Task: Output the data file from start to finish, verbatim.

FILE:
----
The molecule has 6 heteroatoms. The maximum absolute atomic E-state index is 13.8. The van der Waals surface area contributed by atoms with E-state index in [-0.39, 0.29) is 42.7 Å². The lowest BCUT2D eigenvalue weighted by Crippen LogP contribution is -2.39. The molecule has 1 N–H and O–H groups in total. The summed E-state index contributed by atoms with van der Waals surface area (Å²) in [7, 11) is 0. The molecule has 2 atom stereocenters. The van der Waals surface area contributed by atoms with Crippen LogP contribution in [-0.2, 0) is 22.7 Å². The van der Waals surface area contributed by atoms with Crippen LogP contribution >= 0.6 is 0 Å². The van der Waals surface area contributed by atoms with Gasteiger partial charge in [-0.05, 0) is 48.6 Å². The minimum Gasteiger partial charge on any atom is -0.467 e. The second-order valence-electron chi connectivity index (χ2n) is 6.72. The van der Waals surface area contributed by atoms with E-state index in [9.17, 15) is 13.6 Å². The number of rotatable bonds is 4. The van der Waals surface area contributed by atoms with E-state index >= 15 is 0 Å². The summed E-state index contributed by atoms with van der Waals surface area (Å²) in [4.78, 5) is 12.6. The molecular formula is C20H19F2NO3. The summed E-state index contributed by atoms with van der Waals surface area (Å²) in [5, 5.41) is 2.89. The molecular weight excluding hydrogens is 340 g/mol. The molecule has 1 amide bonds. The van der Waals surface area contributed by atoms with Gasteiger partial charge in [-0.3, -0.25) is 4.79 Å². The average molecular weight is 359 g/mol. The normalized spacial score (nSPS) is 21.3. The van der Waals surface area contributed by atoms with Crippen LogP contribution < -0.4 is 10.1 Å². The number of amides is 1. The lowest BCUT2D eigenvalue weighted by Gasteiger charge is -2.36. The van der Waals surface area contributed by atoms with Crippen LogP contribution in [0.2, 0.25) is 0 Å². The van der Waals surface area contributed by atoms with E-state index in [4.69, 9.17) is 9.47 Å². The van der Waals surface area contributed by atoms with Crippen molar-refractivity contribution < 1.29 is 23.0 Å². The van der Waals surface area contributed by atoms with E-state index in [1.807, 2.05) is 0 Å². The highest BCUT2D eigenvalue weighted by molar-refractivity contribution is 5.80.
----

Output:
The molecule has 6 heteroatoms. The maximum absolute atomic E-state index is 13.8. The van der Waals surface area contributed by atoms with E-state index in [-0.39, 0.29) is 42.7 Å². The lowest BCUT2D eigenvalue weighted by Crippen LogP contribution is -2.39. The molecule has 1 N–H and O–H groups in total. The summed E-state index contributed by atoms with van der Waals surface area (Å²) in [7, 11) is 0. The molecule has 2 atom stereocenters. The van der Waals surface area contributed by atoms with Crippen LogP contribution in [-0.2, 0) is 22.7 Å². The van der Waals surface area contributed by atoms with Crippen LogP contribution >= 0.6 is 0 Å². The van der Waals surface area contributed by atoms with Gasteiger partial charge in [-0.05, 0) is 48.6 Å². The minimum Gasteiger partial charge on any atom is -0.467 e. The second-order valence-electron chi connectivity index (χ2n) is 6.72. The van der Waals surface area contributed by atoms with E-state index in [9.17, 15) is 13.6 Å². The number of rotatable bonds is 4. The van der Waals surface area contributed by atoms with E-state index >= 15 is 0 Å². The summed E-state index contributed by atoms with van der Waals surface area (Å²) in [4.78, 5) is 12.6. The molecular formula is C20H19F2NO3. The summed E-state index contributed by atoms with van der Waals surface area (Å²) in [5, 5.41) is 2.89. The molecular weight excluding hydrogens is 340 g/mol. The molecule has 1 amide bonds. The van der Waals surface area contributed by atoms with Gasteiger partial charge in [-0.3, -0.25) is 4.79 Å². The average molecular weight is 359 g/mol. The normalized spacial score (nSPS) is 21.3. The van der Waals surface area contributed by atoms with Crippen LogP contribution < -0.4 is 10.1 Å². The number of amides is 1. The lowest BCUT2D eigenvalue weighted by Gasteiger charge is -2.36. The van der Waals surface area contributed by atoms with Crippen LogP contribution in [0.2, 0.25) is 0 Å². The van der Waals surface area contributed by atoms with E-state index in [4.69, 9.17) is 9.47 Å². The van der Waals surface area contributed by atoms with Crippen molar-refractivity contribution < 1.29 is 23.0 Å². The van der Waals surface area contributed by atoms with E-state index in [1.807, 2.05) is 0 Å². The highest BCUT2D eigenvalue weighted by molar-refractivity contribution is 5.80.